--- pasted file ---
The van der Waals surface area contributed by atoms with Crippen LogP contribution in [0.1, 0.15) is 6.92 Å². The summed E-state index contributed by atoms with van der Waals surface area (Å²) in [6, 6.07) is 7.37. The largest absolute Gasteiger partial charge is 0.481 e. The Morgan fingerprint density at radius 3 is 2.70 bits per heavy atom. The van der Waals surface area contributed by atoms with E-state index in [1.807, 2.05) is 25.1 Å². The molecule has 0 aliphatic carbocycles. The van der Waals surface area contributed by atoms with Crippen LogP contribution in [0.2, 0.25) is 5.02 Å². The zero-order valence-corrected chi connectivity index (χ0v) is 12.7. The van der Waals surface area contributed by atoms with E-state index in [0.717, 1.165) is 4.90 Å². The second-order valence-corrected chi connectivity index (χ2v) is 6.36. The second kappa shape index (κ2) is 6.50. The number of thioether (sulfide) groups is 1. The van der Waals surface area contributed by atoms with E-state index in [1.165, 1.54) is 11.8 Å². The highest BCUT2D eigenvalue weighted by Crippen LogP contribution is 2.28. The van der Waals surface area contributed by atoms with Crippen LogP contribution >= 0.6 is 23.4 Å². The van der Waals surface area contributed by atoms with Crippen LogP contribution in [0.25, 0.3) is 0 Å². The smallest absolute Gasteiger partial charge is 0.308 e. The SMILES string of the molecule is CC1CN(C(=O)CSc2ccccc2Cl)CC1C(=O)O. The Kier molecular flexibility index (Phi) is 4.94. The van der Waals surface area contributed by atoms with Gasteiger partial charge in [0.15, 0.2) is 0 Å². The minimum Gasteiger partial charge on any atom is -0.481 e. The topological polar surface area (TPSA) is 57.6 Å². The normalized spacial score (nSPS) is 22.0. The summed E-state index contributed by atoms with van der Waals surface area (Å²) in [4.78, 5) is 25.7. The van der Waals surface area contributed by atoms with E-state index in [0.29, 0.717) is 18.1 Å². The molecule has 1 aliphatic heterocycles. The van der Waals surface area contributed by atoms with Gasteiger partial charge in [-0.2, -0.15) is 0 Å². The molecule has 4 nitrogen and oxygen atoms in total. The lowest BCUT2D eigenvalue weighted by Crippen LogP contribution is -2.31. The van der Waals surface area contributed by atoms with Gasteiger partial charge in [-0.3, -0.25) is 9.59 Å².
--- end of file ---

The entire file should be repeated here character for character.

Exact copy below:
The van der Waals surface area contributed by atoms with Crippen LogP contribution in [0.1, 0.15) is 6.92 Å². The summed E-state index contributed by atoms with van der Waals surface area (Å²) in [6, 6.07) is 7.37. The largest absolute Gasteiger partial charge is 0.481 e. The Morgan fingerprint density at radius 3 is 2.70 bits per heavy atom. The van der Waals surface area contributed by atoms with E-state index in [1.807, 2.05) is 25.1 Å². The molecule has 0 aliphatic carbocycles. The van der Waals surface area contributed by atoms with Crippen LogP contribution in [0.2, 0.25) is 5.02 Å². The zero-order valence-corrected chi connectivity index (χ0v) is 12.7. The van der Waals surface area contributed by atoms with E-state index in [0.717, 1.165) is 4.90 Å². The second-order valence-corrected chi connectivity index (χ2v) is 6.36. The second kappa shape index (κ2) is 6.50. The number of thioether (sulfide) groups is 1. The van der Waals surface area contributed by atoms with E-state index in [1.165, 1.54) is 11.8 Å². The highest BCUT2D eigenvalue weighted by Crippen LogP contribution is 2.28. The van der Waals surface area contributed by atoms with Crippen LogP contribution >= 0.6 is 23.4 Å². The van der Waals surface area contributed by atoms with Crippen LogP contribution in [0.25, 0.3) is 0 Å². The smallest absolute Gasteiger partial charge is 0.308 e. The SMILES string of the molecule is CC1CN(C(=O)CSc2ccccc2Cl)CC1C(=O)O. The Kier molecular flexibility index (Phi) is 4.94. The van der Waals surface area contributed by atoms with Gasteiger partial charge in [0.15, 0.2) is 0 Å². The minimum Gasteiger partial charge on any atom is -0.481 e. The topological polar surface area (TPSA) is 57.6 Å². The normalized spacial score (nSPS) is 22.0. The summed E-state index contributed by atoms with van der Waals surface area (Å²) in [4.78, 5) is 25.7. The van der Waals surface area contributed by atoms with E-state index in [0.29, 0.717) is 18.1 Å². The molecule has 1 aliphatic heterocycles. The van der Waals surface area contributed by atoms with Gasteiger partial charge in [-0.2, -0.15) is 0 Å². The molecule has 4 nitrogen and oxygen atoms in total. The lowest BCUT2D eigenvalue weighted by Crippen LogP contribution is -2.31. The van der Waals surface area contributed by atoms with Gasteiger partial charge in [-0.3, -0.25) is 9.59 Å².